What are you reading?

A weekly look over the shoulders of our scholar-reviewers

September 18, 2014

Book review: Flying Under Bridges, by Sandi Toksvig

Peter Catterall, reader in history, University of Westminster, is reading Sandi Toksvig’s Flying Under Bridges (Sphere, 2001). “This novel offers both a moving plea for gay marriage and a powerful refutation of evangelical homophobia. It is remarkable how far we have moved since 2001. Less progress has been made on Toksvig’s other target. The social construction of gender relations – admittedly to different degrees – is shown here as oppressive of both women and men, and doubly so for gay people.”

Book review: Lila, by Robert M. Persig

Patrick Doorly, part-time lecturer in the history of art, department for continuing education, University of Oxford, is re-reading Robert M. Pirsig’s Lila: An Inquiry into Morals (Alma, 2011). “In Zen and the Art of Motorcycle Maintenance, Pirsig showed how ‘quality’ (Plato’s arête) is not an attribute of subject or object, but the event in which subject and object unite and dissolve. Lila develops a comprehensive metaphysics around this primary experience, illustrated by the dramatis personae of the narrative. A thrilling journey with a first-class mind.”

Book review: Crisis of Empire, by Jeremy Black

A. W. Purdue, visiting professor of history, Northumbria University, is reading Jeremy Black’s Crisis of Empire: Britain and America in the Eighteenth Century (Bloomsbury, 2014). “Black reassesses the American Revolution, or War of Independence, in the context of Britain’s rise as a major world power. He emphasises the close relations between Britain and the colonists, the errors that led to what was, to a great extent, a civil war, and the reactions of Native Americans and black slaves and ex-slaves. The outcome owed much to the intervention of Britain’s colonial rivals, but the crisis would prove to be only a disruption to Britain’s progress towards colonial and maritime dominance.”

Book review: On Chesil Beach, by Ian McEwan

Peter J. Smith, reader in Renaissance literature, Nottingham Trent University, has just finished Ian McEwan’s On Chesil Beach (Jonathan Cape, 2007). “Edward and Florence, perched on the brink of the swinging Sixties, are honeymooning in Dorset. This delicate novel tells of their sexual expectations and inseparable anxieties. Lawrencian in its elemental power and Arnoldian in its cussed indifference, the beach itself is the backdrop to their final confrontation. An exemplum of human disappointment, pitiable, urgent and a wonderful read.”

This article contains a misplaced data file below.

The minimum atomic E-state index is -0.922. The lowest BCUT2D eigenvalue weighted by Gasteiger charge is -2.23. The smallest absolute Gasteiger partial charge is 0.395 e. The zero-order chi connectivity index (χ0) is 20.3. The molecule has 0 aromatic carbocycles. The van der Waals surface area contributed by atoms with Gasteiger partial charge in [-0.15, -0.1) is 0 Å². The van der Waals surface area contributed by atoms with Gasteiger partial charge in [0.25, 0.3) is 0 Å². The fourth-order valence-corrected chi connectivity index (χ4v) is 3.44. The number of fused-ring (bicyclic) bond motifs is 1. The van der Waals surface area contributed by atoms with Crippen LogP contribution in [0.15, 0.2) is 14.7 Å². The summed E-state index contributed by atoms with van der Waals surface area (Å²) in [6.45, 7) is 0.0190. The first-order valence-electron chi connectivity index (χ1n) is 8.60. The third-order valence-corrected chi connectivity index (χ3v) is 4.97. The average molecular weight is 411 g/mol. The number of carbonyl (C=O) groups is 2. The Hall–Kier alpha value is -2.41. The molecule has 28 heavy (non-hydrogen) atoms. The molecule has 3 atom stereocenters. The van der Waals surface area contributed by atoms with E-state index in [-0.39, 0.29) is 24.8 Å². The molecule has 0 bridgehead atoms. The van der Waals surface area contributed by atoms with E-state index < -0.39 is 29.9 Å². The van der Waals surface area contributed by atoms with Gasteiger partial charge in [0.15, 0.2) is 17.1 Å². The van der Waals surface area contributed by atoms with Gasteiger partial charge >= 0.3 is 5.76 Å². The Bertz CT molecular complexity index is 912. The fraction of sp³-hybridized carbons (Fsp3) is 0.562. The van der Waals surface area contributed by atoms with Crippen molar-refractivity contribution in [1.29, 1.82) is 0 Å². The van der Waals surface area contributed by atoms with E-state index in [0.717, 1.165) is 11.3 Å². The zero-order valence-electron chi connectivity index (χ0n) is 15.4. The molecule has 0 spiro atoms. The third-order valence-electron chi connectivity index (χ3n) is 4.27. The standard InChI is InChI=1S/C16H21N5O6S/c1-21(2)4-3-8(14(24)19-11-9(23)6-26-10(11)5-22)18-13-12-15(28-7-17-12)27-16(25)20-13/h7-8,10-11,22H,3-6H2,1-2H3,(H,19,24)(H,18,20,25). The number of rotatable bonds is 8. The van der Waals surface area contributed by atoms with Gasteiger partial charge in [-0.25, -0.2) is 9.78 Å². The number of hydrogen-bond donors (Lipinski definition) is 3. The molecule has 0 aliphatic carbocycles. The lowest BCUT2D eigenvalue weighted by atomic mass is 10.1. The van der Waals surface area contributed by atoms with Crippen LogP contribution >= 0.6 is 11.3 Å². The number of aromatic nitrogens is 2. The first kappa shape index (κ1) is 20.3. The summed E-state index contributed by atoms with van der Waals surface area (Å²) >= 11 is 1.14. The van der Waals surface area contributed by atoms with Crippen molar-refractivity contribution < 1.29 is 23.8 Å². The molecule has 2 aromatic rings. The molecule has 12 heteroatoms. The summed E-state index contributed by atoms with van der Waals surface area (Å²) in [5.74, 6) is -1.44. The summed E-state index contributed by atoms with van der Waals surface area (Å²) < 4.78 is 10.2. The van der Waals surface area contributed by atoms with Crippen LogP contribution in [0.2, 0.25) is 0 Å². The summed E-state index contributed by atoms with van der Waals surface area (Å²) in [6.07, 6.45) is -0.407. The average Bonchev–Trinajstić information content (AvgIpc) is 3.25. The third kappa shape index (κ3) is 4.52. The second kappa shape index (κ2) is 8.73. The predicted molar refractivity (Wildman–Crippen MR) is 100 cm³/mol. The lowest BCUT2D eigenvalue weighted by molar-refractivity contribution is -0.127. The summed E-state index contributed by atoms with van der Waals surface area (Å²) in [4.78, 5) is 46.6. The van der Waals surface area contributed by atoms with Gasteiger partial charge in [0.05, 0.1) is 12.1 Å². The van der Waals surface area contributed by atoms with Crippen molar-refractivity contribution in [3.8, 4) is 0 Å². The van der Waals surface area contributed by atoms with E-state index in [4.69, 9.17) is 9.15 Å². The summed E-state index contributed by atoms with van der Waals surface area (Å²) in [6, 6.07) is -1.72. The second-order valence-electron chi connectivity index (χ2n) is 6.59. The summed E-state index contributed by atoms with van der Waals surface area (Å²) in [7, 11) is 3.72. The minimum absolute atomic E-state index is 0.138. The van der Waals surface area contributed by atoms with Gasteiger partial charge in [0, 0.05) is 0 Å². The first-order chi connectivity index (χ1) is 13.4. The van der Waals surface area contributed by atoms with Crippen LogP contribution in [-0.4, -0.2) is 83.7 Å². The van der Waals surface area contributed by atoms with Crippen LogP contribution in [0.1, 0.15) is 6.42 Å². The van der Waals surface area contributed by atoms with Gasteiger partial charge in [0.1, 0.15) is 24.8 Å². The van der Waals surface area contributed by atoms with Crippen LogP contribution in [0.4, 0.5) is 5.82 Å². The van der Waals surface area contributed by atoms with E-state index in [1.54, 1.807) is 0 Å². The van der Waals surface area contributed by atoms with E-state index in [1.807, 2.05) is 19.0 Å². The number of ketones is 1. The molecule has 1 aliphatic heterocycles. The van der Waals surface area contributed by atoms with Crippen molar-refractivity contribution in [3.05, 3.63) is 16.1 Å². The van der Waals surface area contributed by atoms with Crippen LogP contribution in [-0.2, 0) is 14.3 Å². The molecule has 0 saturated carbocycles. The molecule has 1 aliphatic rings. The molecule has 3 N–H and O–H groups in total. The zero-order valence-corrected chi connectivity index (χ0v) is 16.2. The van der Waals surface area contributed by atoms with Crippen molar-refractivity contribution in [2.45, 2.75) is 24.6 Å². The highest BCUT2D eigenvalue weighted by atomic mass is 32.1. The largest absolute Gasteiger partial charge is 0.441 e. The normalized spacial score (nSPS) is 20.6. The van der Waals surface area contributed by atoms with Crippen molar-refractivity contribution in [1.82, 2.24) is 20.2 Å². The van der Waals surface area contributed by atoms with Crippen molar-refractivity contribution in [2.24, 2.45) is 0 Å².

Book review: Handbook of Executive Functioning, edited by Sam Goldstein and Jack Naglieri

Nicholas D. Thomson, a doctoral candidate in developmental psychopathology at Durham University, is reading Handbook of Executive Functioning, edited by Sam Goldstein and Jack Naglieri (Springer, 2014). “Given the academic and clinical credibility of the contributors, readers can appreciate the quality and scope of knowledge within this book before going beyond the contents. The editors have compiled a go-to guide for the latest research on executive functioning, confirming it as a necessary multidisciplinary tool for psychology. This is the perfect companion for neuropsychologists.”

You've reached your article limit

Register to continue

Registration is free and only takes a moment. Once registered you can read a total of 6 articles each month, plus:

  • Sign up for the editor's highlights
  • Receive World University Rankings news first
  • Get job alerts, shortlist jobs and save job searches
  • Participate in reader discussions and post comments
Register

Have your say

Log in or register to post comments

Most Commented

question marks PhD study

Selecting the right doctorate is crucial for success. Robert MacIntosh and Kevin O'Gorman share top 10 tips on how to pick a PhD

India, UK, flag

Sir Keith Burnett reflects on what he learned about international students while in India with the UK prime minister

Pencil lying on open diary

Requesting a log of daily activity means that trust between the institution and the scholar has broken down, says Toby Miller

Application for graduate job
Universities producing the most employable graduates have been ranked by companies around the world in the Global University Employability Ranking 2016
Construction workers erecting barriers

Directly linking non-EU recruitment to award levels in teaching assessment has also been under consideration, sources suggest